Feb. 29, 2012 at 11:13 AM ET
DIY'ers looking for a bargain converged en masse yesterday with the launch of the Raspberry Pi, a compact Linux-based computer advertised for $35 -- except that its two retailers are already crippled by the onslaught of demand.
Raspberry Pi tried to soothe the irate masses that could not snap up the deal quickly enough by posting this note on its website: "Both websites are currently experiencing heavy load, and international customers may find that Raspberry Pi is not available yet in their territory. Please be patient, and consider checking back in a few hours' time."
The retailers, Premier Farnell or RS Components, each posted an apology for consumers in search of the credit-card sized computer board, which plugs into a monitor and keyboard, and is considered a great starter computer for kids who want to know what's under the hood of the magic machines they've grown up with. It does many of the things expected of a personal home computer -- and plays high-def video. (Who knows, maybe it'll inspire the next Bill Gates or Steve Jobs!)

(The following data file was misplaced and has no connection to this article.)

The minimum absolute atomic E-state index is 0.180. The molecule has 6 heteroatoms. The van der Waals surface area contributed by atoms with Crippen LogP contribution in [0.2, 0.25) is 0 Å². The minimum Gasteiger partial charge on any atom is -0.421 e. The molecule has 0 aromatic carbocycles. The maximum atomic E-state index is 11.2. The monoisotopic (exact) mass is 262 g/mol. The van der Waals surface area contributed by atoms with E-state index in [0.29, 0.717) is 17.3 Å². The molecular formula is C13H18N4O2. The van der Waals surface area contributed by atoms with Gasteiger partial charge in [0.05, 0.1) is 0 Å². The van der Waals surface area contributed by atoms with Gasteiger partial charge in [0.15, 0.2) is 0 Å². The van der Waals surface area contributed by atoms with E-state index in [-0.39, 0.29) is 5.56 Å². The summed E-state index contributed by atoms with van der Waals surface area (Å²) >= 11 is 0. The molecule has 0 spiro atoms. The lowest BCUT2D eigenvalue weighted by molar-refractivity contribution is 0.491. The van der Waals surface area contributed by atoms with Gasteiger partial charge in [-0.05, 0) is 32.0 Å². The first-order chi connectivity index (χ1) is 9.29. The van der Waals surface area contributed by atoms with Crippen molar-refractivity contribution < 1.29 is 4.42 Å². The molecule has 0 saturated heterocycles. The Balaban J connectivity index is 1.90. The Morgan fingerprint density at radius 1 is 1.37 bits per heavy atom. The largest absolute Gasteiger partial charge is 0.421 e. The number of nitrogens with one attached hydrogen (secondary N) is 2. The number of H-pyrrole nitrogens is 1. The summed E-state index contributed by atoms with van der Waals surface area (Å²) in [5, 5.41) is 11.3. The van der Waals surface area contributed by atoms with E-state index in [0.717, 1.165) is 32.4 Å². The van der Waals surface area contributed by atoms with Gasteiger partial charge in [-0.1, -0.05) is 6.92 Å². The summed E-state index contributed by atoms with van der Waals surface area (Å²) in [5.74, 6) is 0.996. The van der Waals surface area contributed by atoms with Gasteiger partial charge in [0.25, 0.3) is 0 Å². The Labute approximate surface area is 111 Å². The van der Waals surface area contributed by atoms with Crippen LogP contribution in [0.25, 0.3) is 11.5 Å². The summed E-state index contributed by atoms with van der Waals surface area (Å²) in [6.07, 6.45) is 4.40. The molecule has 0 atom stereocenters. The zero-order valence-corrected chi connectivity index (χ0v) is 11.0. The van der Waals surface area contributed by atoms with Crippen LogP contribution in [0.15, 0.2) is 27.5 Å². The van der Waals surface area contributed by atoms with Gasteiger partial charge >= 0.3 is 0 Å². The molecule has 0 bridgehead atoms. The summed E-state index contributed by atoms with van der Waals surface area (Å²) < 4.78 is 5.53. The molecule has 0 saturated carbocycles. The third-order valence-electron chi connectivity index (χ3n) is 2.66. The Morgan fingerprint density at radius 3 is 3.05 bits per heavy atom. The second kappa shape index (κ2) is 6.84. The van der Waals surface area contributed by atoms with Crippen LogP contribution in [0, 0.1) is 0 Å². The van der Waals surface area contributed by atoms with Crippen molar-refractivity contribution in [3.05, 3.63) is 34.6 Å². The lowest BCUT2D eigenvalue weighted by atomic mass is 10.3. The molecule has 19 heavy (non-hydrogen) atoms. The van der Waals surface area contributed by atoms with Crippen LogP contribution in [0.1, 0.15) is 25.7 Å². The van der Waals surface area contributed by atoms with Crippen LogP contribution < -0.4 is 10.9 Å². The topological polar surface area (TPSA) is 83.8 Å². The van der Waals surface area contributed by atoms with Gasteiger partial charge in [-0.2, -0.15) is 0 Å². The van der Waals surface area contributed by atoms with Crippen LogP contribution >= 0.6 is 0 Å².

Premier Farnell posted this:
Following the successful launch of Raspberry Pi Board B this morning we've seen unprecedented levels of interest in this product. Stocks from Raspberry Pi of the initial production quantity are limited and these have already sold out. For those of you who have already pre-ordered, we will let you know in the next few days when you can expect your delivery. We're working very closely with Raspberry Pi to ensure we meet the demand as soon as possible. We will be one of the first to have Raspberry Pi's in stock and delivered to you, so if you haven't been able to pre-order, register your interest below so we can let you know as soon as you can order again and keep you updated with the latest on availability.
And RS, this: "We are expecting to receive our first deliveries very shortly, so will be in touch soon with ordering instructions."
Although the Raspberry Pi Foundation is based in the UK, both retailers have worldwide distribution networks.
The $35 Model B is the one that caused the stampede. It runs on a 700MHz ARM processor with 256MB of RAM, HDMI and RCA video outputs, two USB ports (or, as they say in Brit speak, "sockets"), one Ethernet port and SD card storage. The $25 Model A, which is coming soon, has all that, minus the USB and Ethernet ports.
Premier Farnell anticipated that those who buy the Raspberry Pi may want the extras that make it look and feel like the computers they're accustomed, so it's also put together a bundle that includes a wireless mouse, keyboard, Wi-Fi dongle and SD card reader. Hopefully, that will arrive in a timely fashion once it satisfies the current demand for just the board.
On Twitter, follow Athima Chansanchai, who is also trying to keep her head above water in the Google+ stream.